This blog post is a bit “off the beaten path” as far as spiritual topics go. But not too far off, as it’s as story of loyalty and love. It’s excerpted from a book I wrote a few years ago,
Dogs: Heartwarming, Soul-Stirring Stories of our Canine Companions.
“In April 2001, I found myself wandering through remote northern Montana. I was writing an article on Lewis and Clark, and following their epic trail of discovery across country that remains nearly as remote and unspoiled today as it was in their time.
“Though the calendar said spring had arrived, Montana was still pretty wintry. One cold snowy afternoon, I arrived at the northern end of my journey, Fort Benton on the Upper Missouri River. I spent several days in that delightful, friendly little town.
” In Fort Benton I came across what has to be one of the greatest stories ever told of canine love and loyalty. The next few days the story of Shep unfolded and came alive for me, though he’d been dead nearly sixty years.
“Shep became a legend in his own lifetime. And now that he’s gone, his legend continues growing and touching the hearts of all who hear his story.
“During the summer of 1936, a sheepherder fell ill while tending his flock and was brought to St. Clare Hospital in Fort Benton, Montana. A nondescript sheep dog had followed the herder into town and soon set up a vigil at the hospital’s door. A kindhearted nun who ran the hospital kitchen fed the dog during those few days before the man died. The herder’s family in the East requested his body be sent back home.
“On that August day the undertaker put the body on the eastbound train for shipment to his waiting relatives. As the gurney was rolled out onto the platform, a big gaunt shepherd dog with watchful eyes appeared out of nowhere and watched as the casket was loaded into the baggage car. Attendants later recalled the dog whining as the door slammed shut and the engine slowly started pulling away from the station, then head down, turning and trotting down the tracks. On that day the dog, later named Shep, began a five-and-one-half-year vigil broken only by his own death.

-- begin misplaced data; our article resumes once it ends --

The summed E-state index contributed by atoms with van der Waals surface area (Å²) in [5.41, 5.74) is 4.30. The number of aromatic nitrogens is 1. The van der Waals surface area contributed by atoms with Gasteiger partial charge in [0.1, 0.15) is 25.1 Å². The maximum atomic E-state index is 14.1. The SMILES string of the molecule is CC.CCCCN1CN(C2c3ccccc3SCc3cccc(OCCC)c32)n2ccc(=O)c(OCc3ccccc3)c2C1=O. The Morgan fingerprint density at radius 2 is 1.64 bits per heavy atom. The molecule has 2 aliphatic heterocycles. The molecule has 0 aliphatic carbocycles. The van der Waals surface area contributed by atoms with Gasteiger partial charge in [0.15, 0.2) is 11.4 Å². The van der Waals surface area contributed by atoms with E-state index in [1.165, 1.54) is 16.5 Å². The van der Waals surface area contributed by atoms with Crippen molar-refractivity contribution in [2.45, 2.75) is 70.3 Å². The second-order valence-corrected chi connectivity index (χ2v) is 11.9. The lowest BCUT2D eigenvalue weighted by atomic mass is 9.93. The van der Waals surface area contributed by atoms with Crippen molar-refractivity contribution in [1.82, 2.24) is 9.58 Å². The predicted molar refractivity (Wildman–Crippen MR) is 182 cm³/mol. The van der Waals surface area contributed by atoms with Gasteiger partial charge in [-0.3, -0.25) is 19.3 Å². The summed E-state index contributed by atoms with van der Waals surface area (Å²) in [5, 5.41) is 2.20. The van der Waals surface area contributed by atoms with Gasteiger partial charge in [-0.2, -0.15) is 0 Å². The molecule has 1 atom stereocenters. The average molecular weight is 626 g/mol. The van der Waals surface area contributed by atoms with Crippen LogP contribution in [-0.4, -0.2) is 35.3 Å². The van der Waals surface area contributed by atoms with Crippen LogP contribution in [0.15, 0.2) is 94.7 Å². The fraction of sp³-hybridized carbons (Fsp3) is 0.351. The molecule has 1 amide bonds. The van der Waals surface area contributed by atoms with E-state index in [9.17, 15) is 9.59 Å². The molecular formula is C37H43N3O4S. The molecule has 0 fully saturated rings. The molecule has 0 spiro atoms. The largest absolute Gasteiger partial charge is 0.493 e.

“Day after day, meeting four trains daily, Shep became a fixture on the platform. He eyed each passenger hopefully, and was often chased off as a mongrel, but never completely discouraged. Neither the heat of summer days nor the bitter Montana winter days prevented Shep from meeting the next train. As Shep’s fame spread, people came from everywhere to see him, to photograph him, and to try and make friends and possibly adopt him. All of the attention was somewhat unwelcome; after checking the train he often retired quickly to get away from those who came to see him.
“Most people missed the point Shep was a one-man dog. The bond he had formed with the herder many years before was simply the most important thing in his life. Food, shelter, and attention were now provided by the railroad employees. That was all he wanted, except his master’s return.
“Shep was an older dog when he came to the station house in Fort Benton. Throughout his vigil the long nights under the platform and the cold winter had taken their toll. Stiff-legged and hard of hearing, Shep failed to hear old 235 as it rolled into the station at 10:17 that cold winter morning of January 12, 1942. He turned to look when the engine was almost upon him, moved to get out of the way, and slipped on the icy rails. Shep’s long vigil had ended.
“Shep’s funeral was held two days later. He was laid to rest on the high windy bluff overlooking the station where his long wait had been in vain. The sights and sounds of the singing rails and the whistles around the bend are all gone now, also passing with time.
“No passenger trains pull into the station today, but Shep still maintains his lonely vigil atop the wind-swept bluff overlooking the abandoned depot.”
Spirit has often said our animal family are among our greatest teachers. Shep was certainly one of those teachers.
Please give us your thoughts below.